An American flag emblazoned on a Union Pacific locomotive in Jackson, Mississippi.
An American flag emblazoned on a Union Pacific locomotive in Jackson, Mississippi. Photograph: Rogelio V Solis/AP

BLET members voted 99.5% in favor of authorizing a strike in July 2022, representing around 23,000 workers under the new contract negotiations.

BLET and Smart issued a joint statement on 11 September criticizing railroad corporations for warning shippers of embargoes on certain shipments ahead of the end of the federally mandated cooling off period, claiming the railroad industry is using supply chain and economic concerns to try to impose a bad contract on the unions that doesn’t address the attendance and scheduling concerns of workers.

A survey conducted by Railroad Workers United on the PEB recommendations received responses from 3,162 railroad workers, with over 90% of respondents saying they would vote against tentative agreements based on the recommendations and would approve of a strike after the federally mandated cooling off period.

Railroad workers have emphasized their grueling schedules, a disciplinary attendance system and lack of paid days off, and workers constantly having to be on call to report to work within two hours or less as major points of criticism of the PEB recommendations that failed to address these issues.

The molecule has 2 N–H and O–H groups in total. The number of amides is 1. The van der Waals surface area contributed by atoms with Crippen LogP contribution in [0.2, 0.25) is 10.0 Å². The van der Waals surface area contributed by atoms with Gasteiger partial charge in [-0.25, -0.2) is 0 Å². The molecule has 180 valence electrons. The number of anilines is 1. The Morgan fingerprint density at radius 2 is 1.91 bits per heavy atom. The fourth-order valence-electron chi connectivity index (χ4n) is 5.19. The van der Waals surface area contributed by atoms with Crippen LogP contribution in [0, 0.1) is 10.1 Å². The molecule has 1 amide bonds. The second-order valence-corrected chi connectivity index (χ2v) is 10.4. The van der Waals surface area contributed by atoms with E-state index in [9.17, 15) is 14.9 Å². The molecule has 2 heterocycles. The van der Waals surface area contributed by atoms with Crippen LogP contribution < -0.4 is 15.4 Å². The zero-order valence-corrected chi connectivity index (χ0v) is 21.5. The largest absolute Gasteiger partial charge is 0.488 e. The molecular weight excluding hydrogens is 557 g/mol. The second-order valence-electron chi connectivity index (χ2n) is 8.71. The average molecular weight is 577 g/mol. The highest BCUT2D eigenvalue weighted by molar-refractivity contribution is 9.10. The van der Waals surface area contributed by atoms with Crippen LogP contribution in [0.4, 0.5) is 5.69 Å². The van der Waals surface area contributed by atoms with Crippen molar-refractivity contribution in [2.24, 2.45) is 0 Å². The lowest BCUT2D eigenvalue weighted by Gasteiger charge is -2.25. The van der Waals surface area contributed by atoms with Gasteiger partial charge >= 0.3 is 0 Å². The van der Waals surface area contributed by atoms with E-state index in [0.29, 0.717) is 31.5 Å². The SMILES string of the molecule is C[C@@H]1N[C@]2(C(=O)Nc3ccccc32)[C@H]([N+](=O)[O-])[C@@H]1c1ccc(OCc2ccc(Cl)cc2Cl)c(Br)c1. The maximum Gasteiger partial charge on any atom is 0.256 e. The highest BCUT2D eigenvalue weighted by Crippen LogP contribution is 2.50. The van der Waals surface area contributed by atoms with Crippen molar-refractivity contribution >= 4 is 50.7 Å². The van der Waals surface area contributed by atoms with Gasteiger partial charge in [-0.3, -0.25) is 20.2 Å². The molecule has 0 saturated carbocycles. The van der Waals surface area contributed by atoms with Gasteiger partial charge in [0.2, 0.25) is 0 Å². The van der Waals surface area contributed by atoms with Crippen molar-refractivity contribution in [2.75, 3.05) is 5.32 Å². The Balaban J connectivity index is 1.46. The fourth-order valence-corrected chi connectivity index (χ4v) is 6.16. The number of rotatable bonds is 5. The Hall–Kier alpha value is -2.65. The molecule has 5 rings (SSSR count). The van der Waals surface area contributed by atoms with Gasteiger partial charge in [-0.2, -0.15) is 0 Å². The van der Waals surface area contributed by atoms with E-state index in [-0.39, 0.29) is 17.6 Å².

Under the Railway Labor Act, railroad corporations and labor unions have to adhere to federally mandated cooling off periods to try to resolve labor disputes. Once the cooling off period ends, on 16 September, a variety of scenarios could result, either through strikes or lockouts of workers by railroad corporations – or Congress could act to impose its own settlement or extend the cooling off period to continue negotiations and avoid any disruptions to interstate commerce.

“If Congress imposes the results of the PEB, or imposes a bad contract down our throat without addressing the attendance policy, or quality of life issues, or our taxable meal issues, without addressing any of that, then people are just going to leave. They already are, but people are just going to continue leaving the industry,” said Michael Paul Lindsey, a locomotive engineer for Union Pacific in Idaho for 17 years.

“They can try to force us out of a strike, but they can’t force us to not quit, and that could result in an even bigger effect on the economy. Congress needs to think long and hard before they force it within the strike, because if they do, it will have a much bigger strike as people resign and leave the industry,” he said.

Contributor

Michael Sainato

The GuardianTramp